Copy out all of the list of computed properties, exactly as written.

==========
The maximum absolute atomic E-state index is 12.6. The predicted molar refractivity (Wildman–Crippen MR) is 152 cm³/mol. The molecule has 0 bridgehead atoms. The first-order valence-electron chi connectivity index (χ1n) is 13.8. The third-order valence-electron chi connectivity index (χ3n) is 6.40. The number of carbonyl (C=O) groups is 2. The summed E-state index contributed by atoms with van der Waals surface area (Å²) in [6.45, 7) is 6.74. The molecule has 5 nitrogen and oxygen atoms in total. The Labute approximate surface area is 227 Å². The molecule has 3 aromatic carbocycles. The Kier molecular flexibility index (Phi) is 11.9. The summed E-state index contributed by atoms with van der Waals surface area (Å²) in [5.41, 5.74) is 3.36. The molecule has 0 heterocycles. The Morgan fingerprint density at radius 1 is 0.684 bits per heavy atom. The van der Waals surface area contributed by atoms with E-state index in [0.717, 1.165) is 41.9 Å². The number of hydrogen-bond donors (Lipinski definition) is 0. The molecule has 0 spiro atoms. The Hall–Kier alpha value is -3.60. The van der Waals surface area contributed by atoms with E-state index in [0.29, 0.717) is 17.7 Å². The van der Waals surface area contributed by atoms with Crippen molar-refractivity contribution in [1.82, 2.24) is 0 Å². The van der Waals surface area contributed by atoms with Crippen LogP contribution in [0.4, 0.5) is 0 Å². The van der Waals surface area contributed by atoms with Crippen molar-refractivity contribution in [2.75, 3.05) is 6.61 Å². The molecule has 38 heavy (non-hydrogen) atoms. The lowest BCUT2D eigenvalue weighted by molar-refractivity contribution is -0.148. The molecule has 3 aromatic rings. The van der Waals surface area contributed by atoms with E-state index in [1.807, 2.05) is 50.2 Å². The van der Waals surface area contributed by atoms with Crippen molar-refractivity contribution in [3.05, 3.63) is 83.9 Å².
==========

The maximum absolute atomic E-state index is 12.6. The predicted molar refractivity (Wildman–Crippen MR) is 152 cm³/mol. The molecule has 0 bridgehead atoms. The first-order valence-electron chi connectivity index (χ1n) is 13.8. The third-order valence-electron chi connectivity index (χ3n) is 6.40. The number of carbonyl (C=O) groups is 2. The summed E-state index contributed by atoms with van der Waals surface area (Å²) in [6.45, 7) is 6.74. The molecule has 5 nitrogen and oxygen atoms in total. The Labute approximate surface area is 227 Å². The molecule has 3 aromatic carbocycles. The Kier molecular flexibility index (Phi) is 11.9. The summed E-state index contributed by atoms with van der Waals surface area (Å²) in [5.41, 5.74) is 3.36. The molecule has 0 heterocycles. The Morgan fingerprint density at radius 1 is 0.684 bits per heavy atom. The van der Waals surface area contributed by atoms with E-state index in [0.717, 1.165) is 41.9 Å². The number of hydrogen-bond donors (Lipinski definition) is 0. The molecule has 0 spiro atoms. The Hall–Kier alpha value is -3.60. The van der Waals surface area contributed by atoms with E-state index in [0.29, 0.717) is 17.7 Å². The van der Waals surface area contributed by atoms with Crippen molar-refractivity contribution in [1.82, 2.24) is 0 Å². The van der Waals surface area contributed by atoms with Crippen LogP contribution in [0.4, 0.5) is 0 Å². The van der Waals surface area contributed by atoms with Crippen molar-refractivity contribution in [2.75, 3.05) is 6.61 Å². The molecule has 38 heavy (non-hydrogen) atoms. The lowest BCUT2D eigenvalue weighted by molar-refractivity contribution is -0.148. The molecule has 3 aromatic rings. The van der Waals surface area contributed by atoms with E-state index in [1.807, 2.05) is 50.2 Å². The van der Waals surface area contributed by atoms with Crippen molar-refractivity contribution in [3.05, 3.63) is 83.9 Å².